Freddie Mercury's kindness revealed in heartwarming story from Gary Numan involving a Big Mac in Tokyo
23 November 2021, 14:33
Gary Numan has shared a lovely story about how Freddie Mercury went the extra mile to be a friend during a difficult night in the early 1980s.
The 'Cars' musician found himself with nothing to do in Japan, and had bought a ticket to watch Queen perform live.
“What I hadn‘t realised was that I’d become quite successful in Japan,” Gary said. “I’d only been big in Britain for a year or so… it never even occurred to me that it would be an issue here.
"In the end, the staff had to rescue me and take me backstage. I met the band and explained to them what had happened, and they took me under their wing.”
After the gig, Queen invited Gary to join them out for dinner at a popular sushi restaurant. However, Gary explained that he has "very plain tastes" and didn't really want to eat sushi. But he didn't want to cause any fuss.
“After a while,” Gary said, “Freddie Mercury came over and said, ‘Love, you’re not eating, what’s the problem?’ So I said, ‘Don’t worry about me, I’m just blown away to be here. I’m a massive Queen fan.’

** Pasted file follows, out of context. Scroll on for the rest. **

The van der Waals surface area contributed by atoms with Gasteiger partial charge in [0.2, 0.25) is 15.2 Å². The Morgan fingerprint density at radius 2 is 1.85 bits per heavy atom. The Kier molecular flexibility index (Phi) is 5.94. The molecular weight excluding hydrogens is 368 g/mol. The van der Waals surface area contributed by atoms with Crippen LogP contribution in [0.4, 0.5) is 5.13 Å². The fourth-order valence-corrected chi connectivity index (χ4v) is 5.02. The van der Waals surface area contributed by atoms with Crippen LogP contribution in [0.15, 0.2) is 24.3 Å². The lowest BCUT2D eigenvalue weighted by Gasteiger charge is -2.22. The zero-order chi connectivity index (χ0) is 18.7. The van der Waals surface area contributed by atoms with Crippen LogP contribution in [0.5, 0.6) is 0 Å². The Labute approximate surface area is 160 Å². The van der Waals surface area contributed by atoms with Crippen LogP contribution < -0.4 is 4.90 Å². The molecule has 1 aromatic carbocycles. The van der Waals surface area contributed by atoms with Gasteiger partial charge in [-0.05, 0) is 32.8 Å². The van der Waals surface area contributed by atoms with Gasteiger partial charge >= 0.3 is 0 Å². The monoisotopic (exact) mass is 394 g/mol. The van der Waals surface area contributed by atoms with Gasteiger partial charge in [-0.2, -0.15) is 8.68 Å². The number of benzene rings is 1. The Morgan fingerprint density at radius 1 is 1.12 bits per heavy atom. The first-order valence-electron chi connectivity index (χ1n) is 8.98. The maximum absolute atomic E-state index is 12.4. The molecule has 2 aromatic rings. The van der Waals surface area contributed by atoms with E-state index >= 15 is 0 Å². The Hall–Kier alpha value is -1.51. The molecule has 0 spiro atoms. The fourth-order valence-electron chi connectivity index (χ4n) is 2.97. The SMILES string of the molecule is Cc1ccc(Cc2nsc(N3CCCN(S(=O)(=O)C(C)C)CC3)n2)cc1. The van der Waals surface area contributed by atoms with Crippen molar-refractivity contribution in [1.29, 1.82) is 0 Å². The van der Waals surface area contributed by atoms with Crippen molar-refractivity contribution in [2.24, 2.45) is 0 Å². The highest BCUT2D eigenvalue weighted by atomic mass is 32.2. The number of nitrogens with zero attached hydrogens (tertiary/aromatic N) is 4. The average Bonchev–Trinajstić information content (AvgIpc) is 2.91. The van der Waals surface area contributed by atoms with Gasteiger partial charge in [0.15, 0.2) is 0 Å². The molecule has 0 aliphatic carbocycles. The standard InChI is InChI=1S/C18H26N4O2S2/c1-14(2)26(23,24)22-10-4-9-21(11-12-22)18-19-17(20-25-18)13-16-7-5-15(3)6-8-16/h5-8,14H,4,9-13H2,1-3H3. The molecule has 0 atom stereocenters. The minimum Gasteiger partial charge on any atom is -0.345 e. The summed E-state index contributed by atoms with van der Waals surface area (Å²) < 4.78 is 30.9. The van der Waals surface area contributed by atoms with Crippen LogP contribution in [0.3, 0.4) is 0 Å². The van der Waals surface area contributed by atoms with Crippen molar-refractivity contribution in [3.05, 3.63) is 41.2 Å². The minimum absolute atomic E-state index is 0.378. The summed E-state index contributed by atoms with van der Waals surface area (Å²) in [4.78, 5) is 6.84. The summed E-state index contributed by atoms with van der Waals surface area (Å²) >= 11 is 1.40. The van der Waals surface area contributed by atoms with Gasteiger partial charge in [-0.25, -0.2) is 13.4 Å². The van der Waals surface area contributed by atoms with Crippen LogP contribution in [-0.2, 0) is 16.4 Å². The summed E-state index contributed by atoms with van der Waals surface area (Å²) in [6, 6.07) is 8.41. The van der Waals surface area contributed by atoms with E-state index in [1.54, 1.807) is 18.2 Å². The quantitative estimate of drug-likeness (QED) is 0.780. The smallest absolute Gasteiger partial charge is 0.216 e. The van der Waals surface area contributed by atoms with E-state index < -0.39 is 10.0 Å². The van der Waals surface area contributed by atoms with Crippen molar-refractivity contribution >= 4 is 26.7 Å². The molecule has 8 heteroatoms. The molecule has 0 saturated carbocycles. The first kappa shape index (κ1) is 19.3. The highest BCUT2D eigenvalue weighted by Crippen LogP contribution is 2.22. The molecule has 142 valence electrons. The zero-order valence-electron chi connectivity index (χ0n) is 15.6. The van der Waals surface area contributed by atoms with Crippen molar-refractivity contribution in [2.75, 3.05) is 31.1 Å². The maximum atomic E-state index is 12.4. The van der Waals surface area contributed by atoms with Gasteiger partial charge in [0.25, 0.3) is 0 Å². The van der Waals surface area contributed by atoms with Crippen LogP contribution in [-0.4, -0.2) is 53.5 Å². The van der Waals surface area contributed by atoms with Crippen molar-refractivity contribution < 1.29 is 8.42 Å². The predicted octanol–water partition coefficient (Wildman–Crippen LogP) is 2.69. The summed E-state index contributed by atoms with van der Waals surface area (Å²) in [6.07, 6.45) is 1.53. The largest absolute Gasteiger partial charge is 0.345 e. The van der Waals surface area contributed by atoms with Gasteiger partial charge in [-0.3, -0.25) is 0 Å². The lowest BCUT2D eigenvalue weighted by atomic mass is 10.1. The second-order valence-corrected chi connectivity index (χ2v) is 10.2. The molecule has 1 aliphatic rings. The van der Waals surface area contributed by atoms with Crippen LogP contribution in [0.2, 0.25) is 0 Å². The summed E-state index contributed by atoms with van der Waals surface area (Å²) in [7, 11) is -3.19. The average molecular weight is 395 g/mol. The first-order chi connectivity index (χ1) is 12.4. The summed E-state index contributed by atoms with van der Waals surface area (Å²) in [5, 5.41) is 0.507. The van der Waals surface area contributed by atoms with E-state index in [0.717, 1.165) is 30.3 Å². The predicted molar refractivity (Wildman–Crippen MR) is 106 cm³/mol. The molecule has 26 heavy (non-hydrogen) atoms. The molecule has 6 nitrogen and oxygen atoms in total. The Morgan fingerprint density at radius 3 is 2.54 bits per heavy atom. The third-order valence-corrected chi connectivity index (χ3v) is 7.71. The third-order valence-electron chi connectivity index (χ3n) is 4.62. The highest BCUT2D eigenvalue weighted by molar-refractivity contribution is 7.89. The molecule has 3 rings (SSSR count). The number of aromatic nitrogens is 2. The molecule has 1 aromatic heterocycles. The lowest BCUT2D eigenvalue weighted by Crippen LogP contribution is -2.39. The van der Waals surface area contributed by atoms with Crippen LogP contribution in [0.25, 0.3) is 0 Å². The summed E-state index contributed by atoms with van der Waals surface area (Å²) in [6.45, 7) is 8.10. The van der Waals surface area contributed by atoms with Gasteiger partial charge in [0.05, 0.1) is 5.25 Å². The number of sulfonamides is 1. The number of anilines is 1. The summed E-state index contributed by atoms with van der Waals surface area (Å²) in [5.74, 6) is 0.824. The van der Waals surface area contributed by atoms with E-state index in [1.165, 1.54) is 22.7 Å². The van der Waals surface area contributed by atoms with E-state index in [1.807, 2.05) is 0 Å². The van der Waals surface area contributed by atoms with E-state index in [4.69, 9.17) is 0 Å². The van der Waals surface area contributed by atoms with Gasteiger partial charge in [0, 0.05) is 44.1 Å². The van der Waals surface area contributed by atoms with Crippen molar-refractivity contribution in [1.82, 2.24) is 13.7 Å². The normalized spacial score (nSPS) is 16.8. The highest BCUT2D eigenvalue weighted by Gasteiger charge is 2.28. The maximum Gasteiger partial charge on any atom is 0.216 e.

"He asked me what I’d like to eat, and I told him, ‘McDonald’s… but don’t worry, I’ll get one afterwards’.”
Read more: Freddie Mercury unseen photos: Brian May releases new-found private images of Queen bandmates
He continued: "Anyway, 15 minutes later, this limo turns up outside, and the driver gets out with a McDonald’s bag! Freddie has a quiet word with the manager, bungs him a few yen, and there I am – having McDonald’s in a top-end Tokyo sushi restaurant with Queen!
"I was massively star-struck, but they were all such lovely, down-to-earth people.”
Gary went on to become good friends with Queen drummer Roger Taylor, who also joined him on a future record by the electronic legend.
Gary Numan (with Roger Taylor) - Moral (Extended Version)
He also revealed that he’d first met the band as a 16-year-old fan hanging at the stage door of the Rainbow Theatre, in London’s Finsbury Park back in the 1970s.
Read more: Hear Freddie Mercury’s spine-tingling acapella voice in backstage video from last Queen concert
“Other bands would always rush past to their limos and ignore everybody, ” he said, “but Queen were different. They invited everybody up to their dressing room, chatted to everybody and signed everything. It was a lesson in how to treat those who support you – I’ve always tried to emulate that wherever possible.”
Gary Numan releases his new album Intruder in May, and his book (R)evolution is out now.